Were he alive, T.S. Eliot, author of "The Love Song of J. Alfred Prufrock," might not recognize the newest lineage of the Prufrock name, but he might respect the band's individualism and spirit.
This real-deal rock 'n' roll band, composed of Montana State University students, won the BandSlam contest this summer in Billings as part of the Magic City Blues festival, with about 1,500 more online votes than the second-place band Innerlock. The grand prize was $1,000 and some extra recognition.
The contest confirmed some important things for the four students who make up Alfred Prufrock. First, they've got stage presence.
"J.R. definitely has it, but we all like being in front of people," said bassist Dane Bahr, 22, a sophomore English major from Maple Grove, Minn. "We come into our own. We're all kind of ego-maniacs and we love being on stage."
And they've confirmed that they write and practice and play because they enjoy being musicians.
"In the end, it's just fun, and the fact that we've got the potential to do something great is very exciting and satisfying," J.R. Logan, lead vocals and electric guitar, wrote in an e-mail from Spain where he's studying this semester. Logan, 21, from Durango, Colo., is a senior majoring in philosophy.
The other two members of the band are drummer Jason Archer, 19, a freshman in university studies from Amarillo, Texas, and Andrew Hedrick, a 22-year-old electric guitarist and background vocalist from Boise, Idaho. Hedrick is a senior majoring in physics.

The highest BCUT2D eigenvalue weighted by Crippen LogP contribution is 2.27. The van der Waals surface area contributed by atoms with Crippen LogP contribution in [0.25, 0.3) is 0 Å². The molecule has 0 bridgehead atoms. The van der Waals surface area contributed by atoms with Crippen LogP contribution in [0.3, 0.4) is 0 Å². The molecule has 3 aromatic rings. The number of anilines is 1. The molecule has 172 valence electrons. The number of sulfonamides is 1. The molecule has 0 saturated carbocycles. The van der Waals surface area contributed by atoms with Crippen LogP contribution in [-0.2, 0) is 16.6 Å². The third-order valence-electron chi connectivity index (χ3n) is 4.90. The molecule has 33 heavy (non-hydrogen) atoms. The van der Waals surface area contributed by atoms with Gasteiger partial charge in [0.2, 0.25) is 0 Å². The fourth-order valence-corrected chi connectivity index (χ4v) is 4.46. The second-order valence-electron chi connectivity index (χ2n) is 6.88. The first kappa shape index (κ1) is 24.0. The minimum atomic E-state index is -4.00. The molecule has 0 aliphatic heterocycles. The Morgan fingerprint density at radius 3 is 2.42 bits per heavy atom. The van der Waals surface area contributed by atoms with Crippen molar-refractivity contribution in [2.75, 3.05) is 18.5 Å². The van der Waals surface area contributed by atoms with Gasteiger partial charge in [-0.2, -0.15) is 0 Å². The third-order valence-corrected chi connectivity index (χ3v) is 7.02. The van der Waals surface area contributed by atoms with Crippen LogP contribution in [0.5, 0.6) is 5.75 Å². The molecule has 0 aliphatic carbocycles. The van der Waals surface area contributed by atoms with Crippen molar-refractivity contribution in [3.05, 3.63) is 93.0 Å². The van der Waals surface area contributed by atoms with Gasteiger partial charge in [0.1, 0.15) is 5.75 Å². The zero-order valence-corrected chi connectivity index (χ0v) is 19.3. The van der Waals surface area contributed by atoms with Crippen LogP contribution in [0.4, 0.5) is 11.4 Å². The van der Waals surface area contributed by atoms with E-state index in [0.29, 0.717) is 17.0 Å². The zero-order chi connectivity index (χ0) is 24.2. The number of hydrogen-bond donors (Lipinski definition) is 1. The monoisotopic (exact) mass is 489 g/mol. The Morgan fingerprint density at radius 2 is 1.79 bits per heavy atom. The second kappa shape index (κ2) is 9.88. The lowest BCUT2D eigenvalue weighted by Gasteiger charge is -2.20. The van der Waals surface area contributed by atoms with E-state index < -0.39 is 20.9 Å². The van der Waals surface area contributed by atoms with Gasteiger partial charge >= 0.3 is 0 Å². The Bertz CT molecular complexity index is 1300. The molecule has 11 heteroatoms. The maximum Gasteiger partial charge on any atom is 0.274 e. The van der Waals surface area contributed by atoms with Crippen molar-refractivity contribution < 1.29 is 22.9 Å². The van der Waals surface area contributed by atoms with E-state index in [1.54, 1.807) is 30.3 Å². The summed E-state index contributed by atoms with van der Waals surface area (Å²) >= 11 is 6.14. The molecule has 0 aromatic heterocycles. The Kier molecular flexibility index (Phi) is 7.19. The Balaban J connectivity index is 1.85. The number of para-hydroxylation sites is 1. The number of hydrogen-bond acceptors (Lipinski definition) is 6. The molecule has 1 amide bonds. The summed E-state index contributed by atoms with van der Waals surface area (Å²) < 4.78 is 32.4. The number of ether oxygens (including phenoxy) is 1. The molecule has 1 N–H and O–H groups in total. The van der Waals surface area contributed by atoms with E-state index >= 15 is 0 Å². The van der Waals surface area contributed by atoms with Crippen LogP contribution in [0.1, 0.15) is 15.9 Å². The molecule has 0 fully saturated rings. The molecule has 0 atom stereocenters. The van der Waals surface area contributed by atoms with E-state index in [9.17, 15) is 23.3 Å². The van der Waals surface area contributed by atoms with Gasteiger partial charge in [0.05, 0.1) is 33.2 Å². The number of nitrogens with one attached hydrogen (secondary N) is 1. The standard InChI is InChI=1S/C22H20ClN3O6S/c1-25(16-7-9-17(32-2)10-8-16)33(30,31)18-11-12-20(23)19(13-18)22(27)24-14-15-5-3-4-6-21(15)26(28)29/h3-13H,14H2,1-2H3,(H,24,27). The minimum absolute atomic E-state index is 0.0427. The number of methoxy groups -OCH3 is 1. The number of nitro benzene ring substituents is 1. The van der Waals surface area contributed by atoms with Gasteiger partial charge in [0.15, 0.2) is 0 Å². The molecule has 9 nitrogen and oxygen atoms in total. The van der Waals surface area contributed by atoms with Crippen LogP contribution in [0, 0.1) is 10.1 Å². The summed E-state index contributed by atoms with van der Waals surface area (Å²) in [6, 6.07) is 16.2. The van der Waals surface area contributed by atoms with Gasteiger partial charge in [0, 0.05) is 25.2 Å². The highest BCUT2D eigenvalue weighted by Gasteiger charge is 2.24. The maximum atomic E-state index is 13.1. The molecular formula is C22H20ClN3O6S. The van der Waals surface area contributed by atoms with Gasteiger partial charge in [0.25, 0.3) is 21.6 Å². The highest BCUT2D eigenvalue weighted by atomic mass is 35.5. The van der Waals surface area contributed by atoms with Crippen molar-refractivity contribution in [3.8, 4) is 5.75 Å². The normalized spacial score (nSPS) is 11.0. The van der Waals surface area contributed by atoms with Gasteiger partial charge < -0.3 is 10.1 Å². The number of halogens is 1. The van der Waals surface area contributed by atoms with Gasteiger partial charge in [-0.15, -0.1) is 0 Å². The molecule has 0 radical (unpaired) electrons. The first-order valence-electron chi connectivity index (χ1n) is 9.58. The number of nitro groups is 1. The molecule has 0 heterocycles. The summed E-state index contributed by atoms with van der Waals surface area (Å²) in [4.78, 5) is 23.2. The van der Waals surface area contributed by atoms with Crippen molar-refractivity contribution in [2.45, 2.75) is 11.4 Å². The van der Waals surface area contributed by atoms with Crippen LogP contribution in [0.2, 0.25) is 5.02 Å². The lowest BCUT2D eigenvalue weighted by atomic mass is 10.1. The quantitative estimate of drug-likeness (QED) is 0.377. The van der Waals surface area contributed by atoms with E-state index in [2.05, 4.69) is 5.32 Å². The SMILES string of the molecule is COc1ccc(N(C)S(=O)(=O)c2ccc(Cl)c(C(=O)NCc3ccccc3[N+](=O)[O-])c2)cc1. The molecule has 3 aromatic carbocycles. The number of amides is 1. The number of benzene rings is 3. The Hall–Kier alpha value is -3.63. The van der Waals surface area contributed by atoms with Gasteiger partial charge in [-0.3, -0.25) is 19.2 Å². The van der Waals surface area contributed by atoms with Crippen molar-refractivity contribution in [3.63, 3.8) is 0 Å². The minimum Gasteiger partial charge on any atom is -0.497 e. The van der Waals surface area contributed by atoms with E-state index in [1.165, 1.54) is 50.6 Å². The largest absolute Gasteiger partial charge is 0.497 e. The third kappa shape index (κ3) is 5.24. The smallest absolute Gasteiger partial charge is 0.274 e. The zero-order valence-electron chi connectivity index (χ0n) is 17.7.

Bahr can't decide who is the official spokesman for Alfred Prufrock.
"I guess J.R.'s a good talker, but it's not the J.R. Logan band," Bahr said in a tone that affirms that these guys really are good friends outside of making rock 'n' roll together.
Bozeman and MSU are home to a number of budding musicians, some who are members of self-proclaimed garage bands that play all varieties of music.
"We're actually more of a 'basement' band," Bahr said. "You could call ours garage-rock-revival. I'd guess there are less than a dozen organized garage bands in Bozeman, but that's just my guess."
The band takes leads from life for their lyrics. Song titles and themes include sex, letdowns from life, a little profanity and even the fašade of glamour that is Las Vegas. With Bahr, the English major, and Logan, the philosophy major, writing "an absurd amount of material," the band gets to test their sound with plenty of lyrics.
When they're all in Bozeman, band members practice almost every day and find time to shop for clothes that fit their sound. If the sound is pure rock, what do those clothes look like?
"We actually shop in the girls section for clothes," Bahr explained. "We buy size 4 straight legs and anything that looks like, well, maybe a little small, or borderline homeless. Let's be clear that it's not just for a stage image, it's part of who we are."
Making time to play doesn't seem tough for these students.
"We do it like everyone else at school," wrote Logan. "People are into all sorts of things while taking classes, but manage to maintain their grades at the same time. I'm more impressed by someone who takes a full load of credits and works a full time job than I am by the four of us getting together and playing music in our spare time."
Even with a "minimalist attitude towards promotion," according to Logan, the band has recorded an album that's on its way to Los Angeles.
"Ours is a good live sound," Bahr said, "so we're hoping it might get into a movie or commercial."
These rockers from four different states haven't decided what to call their first work of art, but are considering "Michelangelo's A Go Go," because they like the sound of it. When Logan returns from Spain in June, the group anticipates making more music. To hear some of their sounds before then, listen at the band's Web site.
Contact: Sara Deutscher, 994-4602